In may 2015 Mie Olise Kjærgaard cleared her calendar and gave herself permission to experiment with her art and plunged into deep waters in order to develop her painting. There she remained until the new year of 15/16. In her recent work she distances herself from the architectural motives and zooms in on smaller details with a pictogram-like imagery. Here she plays through a range of previous motives – pineapples, anchors, oars, palm trees, boats, coconuts and so on – to combine them for different meanings and associations to emerge. This new ‘dictionary’ is partially inspired by a visit to Venezuela prior to her solo exhibition there in 2016. Here she witnessed hammocks and laundry and notable houses built in layers. In Venezuela the ruins are brand new. For instance, banks and shopping malls that have never been completed. They’re made of glass, steel and concrete but only the skeleton of the buildings stand alongside facades of the lower floors. Because of the huge amount of homeless people in the poor country, they move into these unfinished domiciles and build upon the skeletons with bricks, wood and fabrics on the following floors. Hereby, an utterly different and bricolage-like architectural aesthetics appears. At the very top laundry is flapping in the wind. This architecture is a sign of a regime that has gone bankrupt and left its citizens hanging. The architecture of the buildings, that reflect the divided society, have wandered straight into Mie Olise Kjærgaard’s new works.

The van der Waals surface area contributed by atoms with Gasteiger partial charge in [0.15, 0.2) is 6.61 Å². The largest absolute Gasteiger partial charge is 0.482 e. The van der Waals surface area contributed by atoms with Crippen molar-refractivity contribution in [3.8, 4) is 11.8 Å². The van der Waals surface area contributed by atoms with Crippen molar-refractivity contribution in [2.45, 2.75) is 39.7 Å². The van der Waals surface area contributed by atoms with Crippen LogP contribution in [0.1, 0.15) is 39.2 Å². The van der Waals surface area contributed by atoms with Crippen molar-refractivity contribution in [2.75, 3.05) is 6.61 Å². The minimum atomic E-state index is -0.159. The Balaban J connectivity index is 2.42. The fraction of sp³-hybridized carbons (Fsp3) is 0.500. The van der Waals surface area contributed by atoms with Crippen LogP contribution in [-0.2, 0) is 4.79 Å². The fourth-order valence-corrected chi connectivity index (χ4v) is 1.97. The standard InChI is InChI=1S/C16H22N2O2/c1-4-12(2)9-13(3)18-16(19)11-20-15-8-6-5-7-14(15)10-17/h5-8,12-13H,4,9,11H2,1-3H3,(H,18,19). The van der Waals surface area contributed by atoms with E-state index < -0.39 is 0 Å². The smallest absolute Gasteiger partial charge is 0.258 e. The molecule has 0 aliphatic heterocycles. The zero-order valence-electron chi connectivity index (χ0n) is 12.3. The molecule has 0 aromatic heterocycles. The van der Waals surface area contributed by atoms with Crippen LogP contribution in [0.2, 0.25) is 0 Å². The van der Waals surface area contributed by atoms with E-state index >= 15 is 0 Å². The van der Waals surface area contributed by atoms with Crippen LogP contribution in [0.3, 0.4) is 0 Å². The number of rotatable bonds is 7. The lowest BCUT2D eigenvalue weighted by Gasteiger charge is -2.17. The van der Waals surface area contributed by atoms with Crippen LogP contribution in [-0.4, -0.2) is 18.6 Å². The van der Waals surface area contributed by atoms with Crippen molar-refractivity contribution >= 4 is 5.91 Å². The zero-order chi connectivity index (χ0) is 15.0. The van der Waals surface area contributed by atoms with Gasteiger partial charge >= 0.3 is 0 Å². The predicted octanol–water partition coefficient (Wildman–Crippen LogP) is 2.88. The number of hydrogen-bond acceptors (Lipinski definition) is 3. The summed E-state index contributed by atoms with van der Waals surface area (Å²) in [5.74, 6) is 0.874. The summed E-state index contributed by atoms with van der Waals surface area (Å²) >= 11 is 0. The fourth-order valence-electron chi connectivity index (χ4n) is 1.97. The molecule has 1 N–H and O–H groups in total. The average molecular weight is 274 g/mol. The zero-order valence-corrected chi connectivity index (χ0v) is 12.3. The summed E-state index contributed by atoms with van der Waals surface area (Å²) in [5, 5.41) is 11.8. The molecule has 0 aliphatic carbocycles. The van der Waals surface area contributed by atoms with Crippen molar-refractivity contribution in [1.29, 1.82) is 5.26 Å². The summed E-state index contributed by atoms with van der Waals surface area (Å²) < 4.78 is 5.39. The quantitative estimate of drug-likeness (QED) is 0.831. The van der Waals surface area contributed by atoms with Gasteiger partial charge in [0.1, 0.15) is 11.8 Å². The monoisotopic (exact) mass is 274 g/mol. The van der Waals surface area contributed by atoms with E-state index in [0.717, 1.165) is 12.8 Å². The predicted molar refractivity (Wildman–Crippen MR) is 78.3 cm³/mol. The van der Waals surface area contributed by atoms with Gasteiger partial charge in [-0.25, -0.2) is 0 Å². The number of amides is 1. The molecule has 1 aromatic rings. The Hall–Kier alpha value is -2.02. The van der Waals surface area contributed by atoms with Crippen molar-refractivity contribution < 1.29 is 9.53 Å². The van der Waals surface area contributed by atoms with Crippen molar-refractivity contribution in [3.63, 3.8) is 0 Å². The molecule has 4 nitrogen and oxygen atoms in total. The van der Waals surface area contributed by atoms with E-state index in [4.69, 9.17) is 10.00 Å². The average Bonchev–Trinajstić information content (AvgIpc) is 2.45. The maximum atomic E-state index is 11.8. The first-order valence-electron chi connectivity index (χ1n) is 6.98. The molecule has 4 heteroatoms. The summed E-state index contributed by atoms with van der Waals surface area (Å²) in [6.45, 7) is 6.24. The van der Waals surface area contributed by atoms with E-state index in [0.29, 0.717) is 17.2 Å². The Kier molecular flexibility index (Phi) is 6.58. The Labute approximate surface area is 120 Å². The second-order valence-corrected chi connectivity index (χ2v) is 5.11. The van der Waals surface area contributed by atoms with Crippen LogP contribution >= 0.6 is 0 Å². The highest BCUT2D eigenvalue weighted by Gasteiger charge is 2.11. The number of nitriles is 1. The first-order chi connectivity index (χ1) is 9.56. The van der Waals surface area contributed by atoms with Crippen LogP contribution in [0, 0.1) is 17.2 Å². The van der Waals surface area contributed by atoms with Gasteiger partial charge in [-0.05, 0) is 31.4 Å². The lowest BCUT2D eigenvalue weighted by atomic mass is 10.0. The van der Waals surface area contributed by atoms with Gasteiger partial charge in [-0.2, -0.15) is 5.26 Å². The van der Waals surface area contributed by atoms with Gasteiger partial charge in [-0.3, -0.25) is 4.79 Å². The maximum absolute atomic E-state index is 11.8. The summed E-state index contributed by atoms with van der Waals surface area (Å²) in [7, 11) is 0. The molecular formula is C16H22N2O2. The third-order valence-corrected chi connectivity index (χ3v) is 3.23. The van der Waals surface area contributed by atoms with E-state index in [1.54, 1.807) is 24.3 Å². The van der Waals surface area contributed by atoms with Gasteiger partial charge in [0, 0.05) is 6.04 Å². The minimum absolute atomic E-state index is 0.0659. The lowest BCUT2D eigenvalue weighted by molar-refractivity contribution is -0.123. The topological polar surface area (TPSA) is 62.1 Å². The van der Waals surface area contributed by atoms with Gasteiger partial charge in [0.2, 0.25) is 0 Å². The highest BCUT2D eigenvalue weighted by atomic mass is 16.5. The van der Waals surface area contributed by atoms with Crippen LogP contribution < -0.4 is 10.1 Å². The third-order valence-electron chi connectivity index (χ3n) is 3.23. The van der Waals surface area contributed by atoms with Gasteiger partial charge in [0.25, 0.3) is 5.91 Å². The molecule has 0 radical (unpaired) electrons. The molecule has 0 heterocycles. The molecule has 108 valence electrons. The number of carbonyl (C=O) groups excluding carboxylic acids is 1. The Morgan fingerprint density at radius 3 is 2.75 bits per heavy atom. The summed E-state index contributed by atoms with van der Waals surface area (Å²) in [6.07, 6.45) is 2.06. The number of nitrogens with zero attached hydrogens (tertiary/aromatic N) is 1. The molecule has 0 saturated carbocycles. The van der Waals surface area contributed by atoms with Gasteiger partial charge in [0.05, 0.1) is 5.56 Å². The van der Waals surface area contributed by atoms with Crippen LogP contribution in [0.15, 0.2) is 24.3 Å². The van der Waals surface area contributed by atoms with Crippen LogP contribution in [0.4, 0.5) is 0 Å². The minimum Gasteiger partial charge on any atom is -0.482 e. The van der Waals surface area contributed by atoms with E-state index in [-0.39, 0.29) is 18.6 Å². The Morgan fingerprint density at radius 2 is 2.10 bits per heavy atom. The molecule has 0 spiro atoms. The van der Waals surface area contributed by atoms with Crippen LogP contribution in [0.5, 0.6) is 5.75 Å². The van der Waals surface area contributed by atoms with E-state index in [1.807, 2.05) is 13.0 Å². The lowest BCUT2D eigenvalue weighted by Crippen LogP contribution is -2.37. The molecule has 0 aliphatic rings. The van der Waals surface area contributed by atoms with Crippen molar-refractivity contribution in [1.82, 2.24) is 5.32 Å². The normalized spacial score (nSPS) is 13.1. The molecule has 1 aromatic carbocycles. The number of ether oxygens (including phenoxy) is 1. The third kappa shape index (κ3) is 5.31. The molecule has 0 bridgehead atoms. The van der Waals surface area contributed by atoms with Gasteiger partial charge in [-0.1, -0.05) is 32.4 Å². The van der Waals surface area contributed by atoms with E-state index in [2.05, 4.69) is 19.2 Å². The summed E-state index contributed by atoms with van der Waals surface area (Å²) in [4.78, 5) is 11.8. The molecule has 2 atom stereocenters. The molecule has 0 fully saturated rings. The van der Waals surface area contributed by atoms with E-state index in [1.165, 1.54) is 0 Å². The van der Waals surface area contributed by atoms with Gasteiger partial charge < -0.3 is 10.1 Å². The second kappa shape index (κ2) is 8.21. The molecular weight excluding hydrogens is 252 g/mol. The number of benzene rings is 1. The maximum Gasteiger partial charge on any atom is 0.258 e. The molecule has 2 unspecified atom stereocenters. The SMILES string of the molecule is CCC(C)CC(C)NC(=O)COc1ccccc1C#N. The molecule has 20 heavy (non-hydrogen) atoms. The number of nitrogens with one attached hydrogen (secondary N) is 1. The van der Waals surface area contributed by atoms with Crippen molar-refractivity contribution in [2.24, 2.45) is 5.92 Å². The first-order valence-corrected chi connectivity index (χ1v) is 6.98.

When Mie Olise Kjærgaard war studying architecture she was taught, that a construction has to be honest, meaning aesthetically consistent all the way through. In Venezuela the buildings are dishonest all the way through.  Therefore, Mie Olise finds them to be very special and deeply interesting, visually and as sociological objects of study, partially because of these layered structures with horizontal dividing lines, that she’s worked into her paintings. Furthermore, compositionally her new work can be compared to exquisite corpse drawings or folded drawings, that are also built in layers. Her new pieces are more ‘dirty’ than previously. Visually they are stimulating – filled with ‘noise’ and playful, pictogram-like figurations, that are rhythmically embedded in the surface.